For reference, Smith said, the NPP for runners dropped $94 to $330.73 for a $24 market loan gain the week of March 12, 2014. “Nearly all the remaining tons of 2013 peanut loans were reported redeemed the week of May 17, 2014 following the drop in NPP giving a $24 MLG. The full 60-day lock was used so that most of the loans were redeemed instead of carried to expiration. The 2013 crop MLG did not count against the payment limit under the 2008 Farm Bill,” he said.
What does this do to PLC payments?
Most peanut growers banked on, literally, their 2015 financing when they enrolled in the Price Loss Coverage farm bill program and on what their possible PLC payment would be for their peanut base acres and generic base planted to peanuts. The PLC provides a payment to growers as a safety net against depressed prices. With PLC payments for the 2014 crop scheduled to go to growers sometime after Oct. 1, the PLC has become an important, if not essential, means of cash flow as growers face depressed commodity prices across the board this year.
Under the farm bill, a PLC peanut payment happens when the national seasonal average price is below a $535 per ton reference price. According to USDA August Agricultural Prices Report, the seasonal average price is $440 per ton. This gives a PLC payment rate of $95 per ton. That payment rate is applied to 85 percent of a grower’s base acres minus deduction for the current federal sequestration. Peanut growers are looking at actually getting a $75 per ton PLC payment for their 2014 crop base tonnage, which again applies to their total payment limitation from all federal farm programs, Smith said.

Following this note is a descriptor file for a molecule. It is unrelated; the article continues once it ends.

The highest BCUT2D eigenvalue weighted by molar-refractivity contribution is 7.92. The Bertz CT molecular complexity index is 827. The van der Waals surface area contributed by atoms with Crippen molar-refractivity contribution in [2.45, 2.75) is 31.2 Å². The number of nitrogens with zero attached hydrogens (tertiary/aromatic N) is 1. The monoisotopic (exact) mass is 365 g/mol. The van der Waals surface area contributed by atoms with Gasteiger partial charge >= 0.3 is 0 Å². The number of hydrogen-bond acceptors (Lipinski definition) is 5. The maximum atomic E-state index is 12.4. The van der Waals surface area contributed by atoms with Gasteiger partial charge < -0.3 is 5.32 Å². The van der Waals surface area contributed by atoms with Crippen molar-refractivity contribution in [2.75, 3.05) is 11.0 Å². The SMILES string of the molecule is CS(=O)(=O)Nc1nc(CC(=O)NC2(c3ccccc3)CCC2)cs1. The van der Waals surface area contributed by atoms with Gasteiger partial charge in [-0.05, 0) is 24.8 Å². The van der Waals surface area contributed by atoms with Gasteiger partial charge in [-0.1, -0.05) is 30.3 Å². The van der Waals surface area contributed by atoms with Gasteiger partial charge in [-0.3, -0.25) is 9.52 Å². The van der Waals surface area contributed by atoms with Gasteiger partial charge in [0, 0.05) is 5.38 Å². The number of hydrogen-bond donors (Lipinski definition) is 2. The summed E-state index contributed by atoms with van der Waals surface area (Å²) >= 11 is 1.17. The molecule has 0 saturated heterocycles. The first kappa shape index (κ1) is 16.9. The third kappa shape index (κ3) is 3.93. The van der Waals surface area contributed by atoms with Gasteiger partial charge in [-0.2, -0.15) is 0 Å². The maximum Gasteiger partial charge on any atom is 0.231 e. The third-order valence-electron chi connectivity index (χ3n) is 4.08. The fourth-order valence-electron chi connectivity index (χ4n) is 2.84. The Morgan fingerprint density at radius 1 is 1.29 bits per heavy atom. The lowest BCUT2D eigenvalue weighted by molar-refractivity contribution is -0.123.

For example, he said, a grower with a PLC payment yield of two tons per acre, which is looking to be the U.S. average this year, will reach the payment limitation with 834 base acres (total of peanut base and generic base attributed to peanuts). Again, this is for the 2014 crop payment. If he had 1,000 tons, for example, in the loan that was redeemed during the price drop in August, he’d have $100,000 in MLG applied to his payment limit, which really means he’d only get $25,000 of the actual PLC payment.
Some Southern commodity organizations, including the Georgia Peanut Commission, went to Washington in September in an effort to ease the payment limitations by asking Congress to reinstate generic commodity certificates for the 2015 and 2016 crops. The generic certificates could be used in place of potential loan deficiency payments or market loan gains and not be counted against a grower’s payment limits under the farm bill now.
What can growers do for 2015? “On contracted peanuts, notify the sheller, DMA, CMA of your peanut base tonnage in effort to avoid large tonnage in loan late in the marketing year. On uncontracted peanuts, possibly wait and forfeit to the government if there is a MLG or sell when the NPP is above the loan rate,” Smith said.
What about 2016? “Add an entity if possible to increase the payment limitation. Limit the amount of peanuts you contract. Modify contracts some way to share in MLGs or to control redemption of the peanuts from the loan," Smith said.